The biggest rover ever launched to another planet is just one month away from its target: the Red Planet, Mars.
NASA's huge Curiosity rover is hurtling toward a planned late-night landing on Mars on Aug. 5 PDT (early Aug. 6 EDT), and the anticipation on the science team is high. The reasons are clear: At 1 ton, Curiosity is the largest rover ever aimed at Mars. It will land in a completely new way, using a giant parachute and a rocket-powered sky crane. And it is carrying a sophisticated set of tools to find out if its Martian drop zone could once have been home for life.
But that's all in the future. First Curiosity has to reach Mars in one piece.
"I think people are kind of waiting," Richard Cook, the rover's deputy project manager, told SPACE.com. "It's a little bit like waiting for a final. You're patiently counting down the days."
NASA launched the $2.5 billion rover in November 2011 in a bid to explore Mars as never before. NASA's Jet Propulsion Laboratory in Pasadena, Calif., is overseeing the mission.
Curiosity is a six-wheeled robot the size of a Mini Cooper car. As the centerpiece of NASA's Mars Science Laboratory mission, it has a nuclear power source to keep it running for a full Martian year (about 23 Earth months) and 10 primary science instruments to study the Red Planet's surface, atmosphere and past habitability. [Mars Rover Curiosity: 11 Amazing Facts]
"It's just more complicated in kind of every way" than past Mars landers, Cook says. That includes the rover Opportunity, which is still active on the Red Planet.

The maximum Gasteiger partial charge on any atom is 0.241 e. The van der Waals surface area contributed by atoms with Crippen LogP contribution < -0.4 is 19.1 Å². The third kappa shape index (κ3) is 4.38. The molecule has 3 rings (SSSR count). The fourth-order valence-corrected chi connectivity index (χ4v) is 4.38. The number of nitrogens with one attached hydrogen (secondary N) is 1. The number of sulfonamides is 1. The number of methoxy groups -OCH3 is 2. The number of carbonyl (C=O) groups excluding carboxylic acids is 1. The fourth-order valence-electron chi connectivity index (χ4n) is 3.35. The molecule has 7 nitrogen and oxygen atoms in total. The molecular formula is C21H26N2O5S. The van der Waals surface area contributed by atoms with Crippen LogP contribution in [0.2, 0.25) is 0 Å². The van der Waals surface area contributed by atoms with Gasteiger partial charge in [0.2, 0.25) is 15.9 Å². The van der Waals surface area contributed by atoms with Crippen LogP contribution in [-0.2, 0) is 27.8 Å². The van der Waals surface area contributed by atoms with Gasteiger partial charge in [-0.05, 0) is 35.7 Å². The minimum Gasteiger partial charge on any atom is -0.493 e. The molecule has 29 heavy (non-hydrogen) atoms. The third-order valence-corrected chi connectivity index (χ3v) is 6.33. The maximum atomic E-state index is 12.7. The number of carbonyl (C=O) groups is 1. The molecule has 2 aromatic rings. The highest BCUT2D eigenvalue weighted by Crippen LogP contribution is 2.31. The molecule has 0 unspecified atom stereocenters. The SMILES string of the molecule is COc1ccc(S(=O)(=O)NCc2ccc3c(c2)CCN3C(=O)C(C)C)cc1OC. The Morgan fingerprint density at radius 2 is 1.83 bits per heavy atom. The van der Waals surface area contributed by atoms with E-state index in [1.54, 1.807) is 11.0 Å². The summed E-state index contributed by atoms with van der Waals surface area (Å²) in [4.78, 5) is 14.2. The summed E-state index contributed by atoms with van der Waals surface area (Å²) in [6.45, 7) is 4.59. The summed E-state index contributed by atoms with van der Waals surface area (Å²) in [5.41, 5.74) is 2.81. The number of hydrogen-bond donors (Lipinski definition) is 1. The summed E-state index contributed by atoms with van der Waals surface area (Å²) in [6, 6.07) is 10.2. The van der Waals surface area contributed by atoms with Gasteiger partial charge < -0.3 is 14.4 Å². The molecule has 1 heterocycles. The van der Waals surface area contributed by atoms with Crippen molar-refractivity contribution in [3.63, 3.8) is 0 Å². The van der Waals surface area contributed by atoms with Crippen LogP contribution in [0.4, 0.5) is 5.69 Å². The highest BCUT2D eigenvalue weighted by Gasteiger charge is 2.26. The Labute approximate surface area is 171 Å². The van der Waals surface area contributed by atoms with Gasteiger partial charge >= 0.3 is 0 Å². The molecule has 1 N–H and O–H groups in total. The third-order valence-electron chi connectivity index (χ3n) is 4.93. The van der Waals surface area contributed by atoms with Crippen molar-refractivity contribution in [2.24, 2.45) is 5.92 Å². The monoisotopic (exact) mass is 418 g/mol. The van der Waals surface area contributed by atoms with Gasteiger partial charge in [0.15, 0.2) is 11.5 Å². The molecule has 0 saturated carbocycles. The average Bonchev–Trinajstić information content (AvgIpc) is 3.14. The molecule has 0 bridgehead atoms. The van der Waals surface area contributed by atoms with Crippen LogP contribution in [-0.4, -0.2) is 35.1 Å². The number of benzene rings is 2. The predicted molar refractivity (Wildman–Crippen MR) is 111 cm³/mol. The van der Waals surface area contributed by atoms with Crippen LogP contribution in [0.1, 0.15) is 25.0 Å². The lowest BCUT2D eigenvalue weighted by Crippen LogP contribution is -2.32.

Nail-biting landing plan
Curiosity will drop into the huge Gale crater, a 96-mile wide (154-kilometer) indentation with a central mountain rising 3 miles (5 km) into the Martian sky.
If all goes well, the rover's entry capsule will plunge into the Martian atmosphere at 13,200 mph (21,243 kph), with a heat shield protecting it from the searing temperatures of entry. At 7 miles up (11 km), it will unfurl the largest parachute ever sent to another world (about 51 feet wide, or 16 meters) to start slowing down.
Then the descent stage should kick in, firing eight rocket engines to slow the spacecraft down even more. At a height of 66 feet (20 meters), the sky crane maneuver will lower Curiosity on cables.
Only then, 12 seconds before touchdown, will the rover's wheels pop into place so it can be lowered the rest of the way to the Gale crater floor. Once sensors show Curiosity is firmly on Mars, the rocket sky crane will sever its connecting cables and fly off to crash a safe distance away.
The entire landing procedure is to take seven minutes. NASA calls it "seven minutes of terror."
Cook said Curiosity has been tested time and time again to make sure everything is as ready as it can be for landing. The team, he said, is "cautiously optimistic" of a smooth touchdown.
Final approach to Mars
That's not to say NASA's Mars Science Laboratory team can only sit and hope for success. Mission planners have been steadily preparing for Curiosity's novel landing and its first days on Mars.
Last week, mission managers ordered Curiosity's cruise stage to fire its thrusters in a maneuver designed to fine-tune the rover's approach to Gale crater. The maneuver shifts Curiosity's entry point into the Mars atmosphere by 125 miles (200 km) and has moved the scheduled entry up by 70 seconds.
"This puts us closer to our entry target, so if any further maneuvers are needed, I expect them to be small," said Tomas Martin-Mur, Curiosity's navigation team chief at JPL, in a June 26 statement.
Next week Curiosity's landing mission team will assemble at JPL for a weeklong simulation of the approach and landing. The simulation will last four days: the two days leading up to the mock Mars touchdown (which is set for late Thursday night) and the two that follow.
"It is our big dress rehearsal," Cook said. Most of the landing sequence for Curiosity is ultimately automated, so "the thing that we're really testing here is really the people."
This story was provided by SPACE.com, a sister site to LiveScience. You can follow SPACE.com Managing Editor Tariq Malik on Twitter @tariqjmalik. Follow SPACE.com on Twitter @Spacedotcom. We're also on Facebook and Google+.